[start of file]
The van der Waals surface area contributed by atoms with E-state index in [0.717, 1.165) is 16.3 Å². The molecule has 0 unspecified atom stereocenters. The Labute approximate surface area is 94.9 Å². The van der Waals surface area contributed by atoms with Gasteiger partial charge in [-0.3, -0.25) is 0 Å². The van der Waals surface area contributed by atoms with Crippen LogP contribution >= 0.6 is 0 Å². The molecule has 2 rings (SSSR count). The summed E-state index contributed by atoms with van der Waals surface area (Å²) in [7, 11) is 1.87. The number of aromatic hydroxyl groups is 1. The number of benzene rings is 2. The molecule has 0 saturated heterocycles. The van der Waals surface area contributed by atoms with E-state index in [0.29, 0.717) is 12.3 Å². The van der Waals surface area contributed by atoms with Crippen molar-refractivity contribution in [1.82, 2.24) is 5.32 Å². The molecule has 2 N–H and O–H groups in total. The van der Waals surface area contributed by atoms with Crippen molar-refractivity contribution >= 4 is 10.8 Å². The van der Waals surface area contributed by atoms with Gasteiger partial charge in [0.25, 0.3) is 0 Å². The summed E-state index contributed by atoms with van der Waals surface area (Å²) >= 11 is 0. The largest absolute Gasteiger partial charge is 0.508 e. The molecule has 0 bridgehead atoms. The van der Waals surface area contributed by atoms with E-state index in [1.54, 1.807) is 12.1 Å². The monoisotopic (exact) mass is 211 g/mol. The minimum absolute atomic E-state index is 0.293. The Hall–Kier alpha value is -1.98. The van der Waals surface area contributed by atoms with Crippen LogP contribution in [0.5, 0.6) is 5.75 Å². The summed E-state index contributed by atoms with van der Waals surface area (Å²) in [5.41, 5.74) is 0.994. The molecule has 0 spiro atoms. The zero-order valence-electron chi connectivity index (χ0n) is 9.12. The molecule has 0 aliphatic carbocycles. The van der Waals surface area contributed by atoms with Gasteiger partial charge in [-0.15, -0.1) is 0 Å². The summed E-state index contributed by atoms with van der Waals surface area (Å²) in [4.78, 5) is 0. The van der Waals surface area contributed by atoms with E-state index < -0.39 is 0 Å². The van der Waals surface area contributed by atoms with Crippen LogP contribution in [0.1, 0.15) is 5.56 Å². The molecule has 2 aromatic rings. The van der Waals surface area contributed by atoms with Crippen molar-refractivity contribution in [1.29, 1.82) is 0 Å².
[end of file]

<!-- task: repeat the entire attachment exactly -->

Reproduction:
The van der Waals surface area contributed by atoms with E-state index in [0.717, 1.165) is 16.3 Å². The molecule has 0 unspecified atom stereocenters. The Labute approximate surface area is 94.9 Å². The van der Waals surface area contributed by atoms with Gasteiger partial charge in [-0.3, -0.25) is 0 Å². The van der Waals surface area contributed by atoms with Crippen LogP contribution >= 0.6 is 0 Å². The molecule has 2 rings (SSSR count). The summed E-state index contributed by atoms with van der Waals surface area (Å²) in [7, 11) is 1.87. The number of aromatic hydroxyl groups is 1. The number of benzene rings is 2. The molecule has 0 saturated heterocycles. The van der Waals surface area contributed by atoms with E-state index in [0.29, 0.717) is 12.3 Å². The van der Waals surface area contributed by atoms with Crippen molar-refractivity contribution in [1.82, 2.24) is 5.32 Å². The molecule has 2 N–H and O–H groups in total. The van der Waals surface area contributed by atoms with Crippen molar-refractivity contribution >= 4 is 10.8 Å². The van der Waals surface area contributed by atoms with Gasteiger partial charge in [0.25, 0.3) is 0 Å². The summed E-state index contributed by atoms with van der Waals surface area (Å²) >= 11 is 0. The largest absolute Gasteiger partial charge is 0.508 e. The molecule has 0 bridgehead atoms. The van der Waals surface area contributed by atoms with E-state index in [1.54, 1.807) is 12.1 Å². The monoisotopic (exact) mass is 211 g/mol. The minimum absolute atomic E-state index is 0.293. The Hall–Kier alpha value is -1.98. The van der Waals surface area contributed by atoms with Crippen LogP contribution in [0.5, 0.6) is 5.75 Å². The summed E-state index contributed by atoms with van der Waals surface area (Å²) in [5.41, 5.74) is 0.994. The molecule has 0 spiro atoms. The zero-order valence-electron chi connectivity index (χ0n) is 9.12. The molecule has 0 aliphatic carbocycles. The van der Waals surface area contributed by atoms with Gasteiger partial charge in [-0.15, -0.1) is 0 Å². The summed E-state index contributed by atoms with van der Waals surface area (Å²) in [4.78, 5) is 0. The van der Waals surface area contributed by atoms with E-state index < -0.39 is 0 Å². The van der Waals surface area contributed by atoms with Crippen LogP contribution in [0.1, 0.15) is 5.56 Å². The molecule has 2 aromatic rings. The van der Waals surface area contributed by atoms with Crippen molar-refractivity contribution in [1.29, 1.82) is 0 Å².